Bil’s rating (out of 5): BBB.
USA, 1999. Fox 2000 Pictures, Lawrence Bender Productions. Screenplay by Steve Meerson, Peter Krikes, based on the diaries of Anna Leonowens. Cinematography by Caleb Deschanel. Produced by Lawrence Bender, Ed Elbert. Music by George Fenton, Robert Kraft. Production Design by Luciana Arrighi. Costume Design by Jenny Beavan. Film Editing by Roger Bondelli. Academy Awards 1999. Golden Globe Awards 1999.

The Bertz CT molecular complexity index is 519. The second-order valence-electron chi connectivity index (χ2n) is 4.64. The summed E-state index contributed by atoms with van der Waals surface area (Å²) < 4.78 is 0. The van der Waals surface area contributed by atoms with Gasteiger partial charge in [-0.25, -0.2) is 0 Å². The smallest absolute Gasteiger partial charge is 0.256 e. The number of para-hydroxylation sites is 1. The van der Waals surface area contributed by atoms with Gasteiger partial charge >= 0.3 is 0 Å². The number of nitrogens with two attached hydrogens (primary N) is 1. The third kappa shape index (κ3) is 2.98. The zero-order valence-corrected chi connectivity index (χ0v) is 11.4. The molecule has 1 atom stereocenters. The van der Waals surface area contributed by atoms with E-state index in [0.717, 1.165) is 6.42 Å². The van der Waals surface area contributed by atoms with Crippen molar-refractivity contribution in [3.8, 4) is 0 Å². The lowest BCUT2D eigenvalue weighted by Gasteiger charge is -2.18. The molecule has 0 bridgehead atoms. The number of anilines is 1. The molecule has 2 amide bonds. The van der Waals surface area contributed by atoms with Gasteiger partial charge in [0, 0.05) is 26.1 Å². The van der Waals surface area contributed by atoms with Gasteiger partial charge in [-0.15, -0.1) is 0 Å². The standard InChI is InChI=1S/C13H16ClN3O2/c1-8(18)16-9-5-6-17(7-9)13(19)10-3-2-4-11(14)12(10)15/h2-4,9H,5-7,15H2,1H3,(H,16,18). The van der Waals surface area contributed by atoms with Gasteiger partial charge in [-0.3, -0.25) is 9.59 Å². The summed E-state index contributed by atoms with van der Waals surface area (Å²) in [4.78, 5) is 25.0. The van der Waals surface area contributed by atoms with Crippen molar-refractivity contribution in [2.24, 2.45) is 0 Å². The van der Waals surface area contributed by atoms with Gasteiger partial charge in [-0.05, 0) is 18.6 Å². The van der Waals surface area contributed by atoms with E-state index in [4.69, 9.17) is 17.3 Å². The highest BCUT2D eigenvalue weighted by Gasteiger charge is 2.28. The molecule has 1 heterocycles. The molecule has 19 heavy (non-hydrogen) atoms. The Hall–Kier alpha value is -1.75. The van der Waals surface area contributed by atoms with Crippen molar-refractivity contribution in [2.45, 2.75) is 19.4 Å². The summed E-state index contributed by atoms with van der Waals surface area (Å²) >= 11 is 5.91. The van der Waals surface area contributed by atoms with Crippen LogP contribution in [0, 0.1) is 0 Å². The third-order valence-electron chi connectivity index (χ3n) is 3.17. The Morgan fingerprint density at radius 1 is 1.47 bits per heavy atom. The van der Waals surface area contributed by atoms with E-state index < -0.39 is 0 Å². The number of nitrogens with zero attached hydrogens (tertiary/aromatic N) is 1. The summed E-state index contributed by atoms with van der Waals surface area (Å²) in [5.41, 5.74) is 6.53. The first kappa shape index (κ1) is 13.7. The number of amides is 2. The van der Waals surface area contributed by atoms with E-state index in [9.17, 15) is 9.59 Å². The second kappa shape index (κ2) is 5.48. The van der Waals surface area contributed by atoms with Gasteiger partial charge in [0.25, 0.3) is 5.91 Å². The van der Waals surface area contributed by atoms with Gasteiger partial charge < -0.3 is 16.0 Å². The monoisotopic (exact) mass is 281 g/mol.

So-so effort that features a surprisingly dull Jodie Foster as Anna Leonowens, the true-life Indian-born Englishwoman who journeyed to Siam in the late 19th century to teach “the modern world of science” to the many children of King Mongkut (Yun-Fat Chow). All the fascinating power-play dialogue in Rodgers and Hammerstein’s musical version of 1956 (The King and I) that drove that film as a great character piece has been substituted here for politically-correct ease and charm between the two leads, leaving little room for challenge: what was most intriguing about watching Deborah Kerr and Yul Brynner battle it out in the old version was seeing two incredibly opposite people finding the middle of the road. Here, Mongkut finds Anna delightful upon first meeting her and the flame just never ignites. Historical accuracy was definitely a goal here, and it is achieved with incredible opulence and a fair measure of depth, though the flair director Andy Tennant showed in Ever After for not taking himself too seriously is nowhere to be found. Bai Ling gives a strong performance as Tuptim, the newest of the King’s many wives, who chooses the duty to her heart over her duty to her master and suffers greatly for it. The sets and costumes are worth a good look, though it’s not on the whole a very memorable experience.